Aubinger Tunnel near Munich, Germany testing the system
M??nchen, Germany –?? Siemens is developing new technologies to reduce the risk or the consequences of a tunnel fire. The system detects truck parts that are running hot, such as brakes, before the truck reaches the tunnel and can annunciate an alarm in the event of danger, according to the next edition of the magazine Pictures of the Future*, due out soon.
An RFID system collects information about the contents of trucks transporting hazardous goods before they enter the tunnel and passes this information to the tunnel control center so that the fire department is ready with the proper extinguishing agent in the event of a fire.
The Aubinger Tunnel near Munich, Germany began testing the system in May.
The most common cause of tunnel fires are defective vehicles, with the damage being particularly severe if trucks are involved in the accident. This is why trucks transporting hazardous goods are only permitted to use certain tunnels.
The trucks bear a placard with information about the hazardous nature of the load and the tunnel category permitted. Video cameras at the tunnel use the placard to determine whether the vehicle is permitted to pass.
Siemens Corporate Technology (CT) has now developed a solution that detects possible risks before the tunnel.
The system uses a combination of video and thermal imaging to determine whether certain truck parts such as wheels, brakes, or engine are dangerously overheated. Image processing software first identifies the recorded vehicle as, for example, a truck.
The program then generates a model of the truck and marks the vehicle components to be checked. The software overlays the video and thermal images and with the help of data regarding the permissible temperature distribution between components can identify overheated parts.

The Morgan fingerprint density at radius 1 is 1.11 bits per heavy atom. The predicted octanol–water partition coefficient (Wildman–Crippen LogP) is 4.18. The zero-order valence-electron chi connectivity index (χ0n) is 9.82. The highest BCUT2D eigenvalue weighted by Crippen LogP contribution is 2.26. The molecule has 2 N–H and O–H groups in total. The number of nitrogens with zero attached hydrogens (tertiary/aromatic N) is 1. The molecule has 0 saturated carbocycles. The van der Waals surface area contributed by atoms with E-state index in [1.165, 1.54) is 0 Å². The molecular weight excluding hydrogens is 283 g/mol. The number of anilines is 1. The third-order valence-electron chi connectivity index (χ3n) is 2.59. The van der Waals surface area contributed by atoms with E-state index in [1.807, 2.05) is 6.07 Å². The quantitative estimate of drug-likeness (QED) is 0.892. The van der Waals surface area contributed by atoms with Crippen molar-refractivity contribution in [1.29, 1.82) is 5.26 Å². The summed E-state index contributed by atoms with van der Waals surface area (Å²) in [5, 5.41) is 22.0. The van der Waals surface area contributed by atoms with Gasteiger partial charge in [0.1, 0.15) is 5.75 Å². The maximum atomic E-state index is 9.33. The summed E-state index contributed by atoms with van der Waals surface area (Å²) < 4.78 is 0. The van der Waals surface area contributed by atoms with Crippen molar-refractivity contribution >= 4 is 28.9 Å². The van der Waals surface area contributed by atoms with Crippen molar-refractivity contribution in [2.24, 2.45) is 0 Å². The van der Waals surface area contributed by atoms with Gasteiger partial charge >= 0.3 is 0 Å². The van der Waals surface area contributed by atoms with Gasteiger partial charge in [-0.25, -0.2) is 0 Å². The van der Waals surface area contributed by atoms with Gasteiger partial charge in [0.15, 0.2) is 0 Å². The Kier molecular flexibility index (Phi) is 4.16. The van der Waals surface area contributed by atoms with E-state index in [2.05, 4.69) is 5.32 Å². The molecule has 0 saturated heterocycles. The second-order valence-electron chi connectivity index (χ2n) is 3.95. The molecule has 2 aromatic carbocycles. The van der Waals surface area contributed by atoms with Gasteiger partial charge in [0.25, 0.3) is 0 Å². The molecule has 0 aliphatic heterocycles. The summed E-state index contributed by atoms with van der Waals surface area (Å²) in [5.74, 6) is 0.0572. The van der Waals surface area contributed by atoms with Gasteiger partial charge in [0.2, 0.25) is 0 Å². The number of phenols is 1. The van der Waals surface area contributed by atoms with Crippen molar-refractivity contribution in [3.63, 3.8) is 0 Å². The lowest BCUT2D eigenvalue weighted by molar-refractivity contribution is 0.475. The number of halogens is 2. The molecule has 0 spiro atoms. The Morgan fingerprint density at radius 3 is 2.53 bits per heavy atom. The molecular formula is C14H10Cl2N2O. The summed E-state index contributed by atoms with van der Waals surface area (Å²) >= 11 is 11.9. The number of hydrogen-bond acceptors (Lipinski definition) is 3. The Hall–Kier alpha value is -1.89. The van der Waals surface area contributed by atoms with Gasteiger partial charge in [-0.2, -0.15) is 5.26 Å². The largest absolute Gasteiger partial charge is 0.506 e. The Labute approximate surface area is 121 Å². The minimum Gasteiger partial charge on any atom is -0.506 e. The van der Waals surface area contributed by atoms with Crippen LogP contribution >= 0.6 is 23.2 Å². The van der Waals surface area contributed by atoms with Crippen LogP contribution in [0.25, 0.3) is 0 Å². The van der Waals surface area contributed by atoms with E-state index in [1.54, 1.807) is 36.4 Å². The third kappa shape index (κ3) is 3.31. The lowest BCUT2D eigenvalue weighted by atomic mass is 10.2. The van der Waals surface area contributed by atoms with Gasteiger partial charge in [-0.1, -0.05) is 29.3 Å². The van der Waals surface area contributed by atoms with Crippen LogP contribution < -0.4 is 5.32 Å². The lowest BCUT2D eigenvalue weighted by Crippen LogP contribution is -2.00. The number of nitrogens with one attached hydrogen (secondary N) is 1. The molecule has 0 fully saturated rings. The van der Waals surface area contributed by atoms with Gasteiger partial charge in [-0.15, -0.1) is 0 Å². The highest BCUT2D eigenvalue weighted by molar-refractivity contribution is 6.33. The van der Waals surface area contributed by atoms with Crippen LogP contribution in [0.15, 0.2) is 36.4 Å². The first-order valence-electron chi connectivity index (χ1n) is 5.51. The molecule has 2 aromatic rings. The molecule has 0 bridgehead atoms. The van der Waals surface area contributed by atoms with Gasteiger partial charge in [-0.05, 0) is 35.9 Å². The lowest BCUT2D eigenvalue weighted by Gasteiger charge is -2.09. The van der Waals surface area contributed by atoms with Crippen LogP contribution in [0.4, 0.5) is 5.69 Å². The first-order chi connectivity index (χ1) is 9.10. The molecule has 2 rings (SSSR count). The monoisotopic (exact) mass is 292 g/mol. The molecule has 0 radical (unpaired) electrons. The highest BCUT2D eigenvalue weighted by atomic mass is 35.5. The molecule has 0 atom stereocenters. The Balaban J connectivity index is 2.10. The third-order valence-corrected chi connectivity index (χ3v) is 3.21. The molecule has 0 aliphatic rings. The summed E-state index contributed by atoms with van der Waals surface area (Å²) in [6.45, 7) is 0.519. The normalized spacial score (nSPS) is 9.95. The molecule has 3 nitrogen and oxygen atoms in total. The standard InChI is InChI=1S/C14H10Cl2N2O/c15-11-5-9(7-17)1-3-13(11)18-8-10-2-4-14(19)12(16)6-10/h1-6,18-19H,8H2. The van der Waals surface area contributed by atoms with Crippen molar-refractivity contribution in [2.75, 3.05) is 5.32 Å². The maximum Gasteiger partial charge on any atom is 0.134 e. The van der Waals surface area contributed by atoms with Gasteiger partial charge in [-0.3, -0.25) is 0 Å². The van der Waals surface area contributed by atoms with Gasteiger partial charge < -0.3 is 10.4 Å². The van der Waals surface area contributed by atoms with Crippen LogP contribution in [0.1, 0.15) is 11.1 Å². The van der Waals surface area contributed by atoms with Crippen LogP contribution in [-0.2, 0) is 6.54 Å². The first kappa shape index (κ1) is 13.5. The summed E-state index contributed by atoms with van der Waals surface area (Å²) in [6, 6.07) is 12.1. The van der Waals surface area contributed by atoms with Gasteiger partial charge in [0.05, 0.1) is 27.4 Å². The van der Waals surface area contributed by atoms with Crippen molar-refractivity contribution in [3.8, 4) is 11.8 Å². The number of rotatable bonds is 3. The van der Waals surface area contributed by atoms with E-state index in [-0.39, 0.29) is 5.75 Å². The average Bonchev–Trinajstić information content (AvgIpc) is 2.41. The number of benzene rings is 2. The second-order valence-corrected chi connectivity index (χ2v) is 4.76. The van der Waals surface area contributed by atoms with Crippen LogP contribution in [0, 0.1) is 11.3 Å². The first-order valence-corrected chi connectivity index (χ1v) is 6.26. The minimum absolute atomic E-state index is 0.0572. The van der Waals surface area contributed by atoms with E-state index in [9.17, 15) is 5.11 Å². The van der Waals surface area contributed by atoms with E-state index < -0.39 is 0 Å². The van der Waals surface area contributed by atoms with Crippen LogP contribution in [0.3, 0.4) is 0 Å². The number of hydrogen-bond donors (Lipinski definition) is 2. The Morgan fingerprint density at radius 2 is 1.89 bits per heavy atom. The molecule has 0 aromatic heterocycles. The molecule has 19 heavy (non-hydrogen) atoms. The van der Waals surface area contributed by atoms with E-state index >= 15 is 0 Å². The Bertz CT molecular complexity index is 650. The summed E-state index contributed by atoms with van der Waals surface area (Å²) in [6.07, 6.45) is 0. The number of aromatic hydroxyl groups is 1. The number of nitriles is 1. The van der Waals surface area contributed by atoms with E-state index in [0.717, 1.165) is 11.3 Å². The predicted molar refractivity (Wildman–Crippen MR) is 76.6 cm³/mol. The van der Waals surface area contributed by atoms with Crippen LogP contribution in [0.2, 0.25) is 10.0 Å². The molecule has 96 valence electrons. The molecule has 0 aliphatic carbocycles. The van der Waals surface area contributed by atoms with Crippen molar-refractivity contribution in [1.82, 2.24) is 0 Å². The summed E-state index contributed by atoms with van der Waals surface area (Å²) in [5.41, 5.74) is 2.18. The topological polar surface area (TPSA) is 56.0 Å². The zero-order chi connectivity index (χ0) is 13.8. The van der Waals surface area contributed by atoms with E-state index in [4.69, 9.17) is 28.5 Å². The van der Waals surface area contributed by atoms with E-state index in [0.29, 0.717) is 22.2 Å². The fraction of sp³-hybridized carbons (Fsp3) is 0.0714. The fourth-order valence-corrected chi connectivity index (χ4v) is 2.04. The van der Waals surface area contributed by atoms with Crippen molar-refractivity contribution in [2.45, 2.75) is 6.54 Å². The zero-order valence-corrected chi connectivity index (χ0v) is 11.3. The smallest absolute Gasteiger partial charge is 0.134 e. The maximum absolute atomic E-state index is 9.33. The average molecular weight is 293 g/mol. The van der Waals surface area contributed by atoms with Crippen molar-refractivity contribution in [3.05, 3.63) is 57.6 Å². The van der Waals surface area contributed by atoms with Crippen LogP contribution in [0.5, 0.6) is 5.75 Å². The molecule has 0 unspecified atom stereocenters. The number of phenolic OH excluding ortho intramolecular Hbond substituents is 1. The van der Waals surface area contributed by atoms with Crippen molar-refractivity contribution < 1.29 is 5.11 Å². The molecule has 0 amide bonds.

Because the placards on hazardous goods transport trucks are barely legible in poor weather, the researchers developed RFID tags that transmit precise information about the load to a reader located before the tunnel.
With the help of special algorithms, this data query can even take place with the truck traveling at full speed. The system uses battery-powered, active RFID tags because of the required range of 50 meters. To save energy, the tags are activated when prompted by the readers. The developers have also optimized the communications protocols accordingly. A crypto-chip developed by CT prevents the interception and the alteration of the transmitted data. The chip has been optimized for fast data transfer and low power consumption.
Both systems are being developed as part of the?? SKRIBT (German acronym for ???Protection of Critical Bridges and Tunnels on Roads???) research project sponsored by the German Federal Ministry of Education and Research.
SKRIBT – what does it mean?
On March 1st, 2008 a national research project about protection of road transport infrastructure started in Germany. Under the title ???Protection of critical bridges and tunnels in the course of roads (Schutz kritischer Br??cken und Tunnel im Zuge von Stra??en SKRIBT)??? the project focuses on road bridges and road tunnels during the planned duration of 3 years. The project in the context of the programme ???Research for Civil Security??? is part of the ???High-Tech Strategy??? of the German Federal Government and is funded by the German Federal Ministry of Education and Research (BMBF).
An effective and secure road network is essential in order to guarantee mobility and supply for the whole population. Particularly bridges and tunnels are key elements of the road network. Restrictions of the availability of these infrastructures may lead to intense traffic interferences on the surrounding road network resulting in negative impacts on the road user, high economic follow-up costs and negative environmental impacts.
Web site: www.skribt.org
* Pictures of the Future is a Siemens publication
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